A Mission of Honour - The Royal Navy in the Pacific 1769 to 1997, by John McLean.
Covering more than two centuries, from Captain Cook to the handover of Hong Kong, the forty nine chapters of this book deal with such diverse topics as exploration, marine surveying and charting, carrying convicts to Australia and taking New Zealand kauri spars back to Britain for the Royal Dockyards, maintaining stocks of provisions on remote islands for the benefit of shipwrecked sailors, fighting wars against the Russians, Maoris, Germans and Japanese, shipwrecks, mutiny, piracy, desertion, ceremonial, shore leave and raising the Union Jack on distanct shores to create new colonies such as Australia, New Zealand and Fiji.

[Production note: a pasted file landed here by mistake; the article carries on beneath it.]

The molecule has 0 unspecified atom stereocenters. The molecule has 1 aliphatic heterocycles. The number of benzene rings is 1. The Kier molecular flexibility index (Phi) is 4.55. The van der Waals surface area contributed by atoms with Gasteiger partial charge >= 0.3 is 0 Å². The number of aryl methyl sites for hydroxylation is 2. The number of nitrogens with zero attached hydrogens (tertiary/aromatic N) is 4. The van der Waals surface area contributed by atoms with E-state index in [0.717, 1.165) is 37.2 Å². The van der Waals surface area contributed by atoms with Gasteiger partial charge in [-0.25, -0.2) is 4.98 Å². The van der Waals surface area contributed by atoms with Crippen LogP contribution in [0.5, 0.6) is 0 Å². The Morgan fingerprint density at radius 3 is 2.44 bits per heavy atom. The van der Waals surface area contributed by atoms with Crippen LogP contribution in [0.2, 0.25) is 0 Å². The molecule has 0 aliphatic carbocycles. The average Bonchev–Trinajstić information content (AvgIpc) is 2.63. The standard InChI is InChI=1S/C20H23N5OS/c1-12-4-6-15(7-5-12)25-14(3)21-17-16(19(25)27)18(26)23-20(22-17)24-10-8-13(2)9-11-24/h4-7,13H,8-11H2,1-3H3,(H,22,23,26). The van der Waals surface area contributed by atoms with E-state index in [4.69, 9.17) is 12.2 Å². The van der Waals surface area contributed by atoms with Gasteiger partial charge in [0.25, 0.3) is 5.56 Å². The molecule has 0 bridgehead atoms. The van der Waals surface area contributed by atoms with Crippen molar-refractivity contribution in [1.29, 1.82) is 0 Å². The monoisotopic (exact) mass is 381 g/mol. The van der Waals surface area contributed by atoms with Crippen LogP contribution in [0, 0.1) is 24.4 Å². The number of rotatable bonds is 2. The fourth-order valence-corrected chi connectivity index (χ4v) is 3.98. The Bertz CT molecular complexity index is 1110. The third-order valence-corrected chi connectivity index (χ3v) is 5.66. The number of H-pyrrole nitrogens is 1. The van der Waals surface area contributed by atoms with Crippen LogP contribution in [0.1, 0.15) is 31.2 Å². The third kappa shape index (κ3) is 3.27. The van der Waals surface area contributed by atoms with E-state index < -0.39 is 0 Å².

Britain's gift to the Pacific has been sea power. By almost single handedly bringing peace and order and security to the Pacific, the Royal Navy carved for itself the honour of being the most positive factor in the development of peaceful trade of the world's largest ocean. A Mission of Honour tells this remarkable and uplifitng story with a sharp eye for detail and a sense of adventure.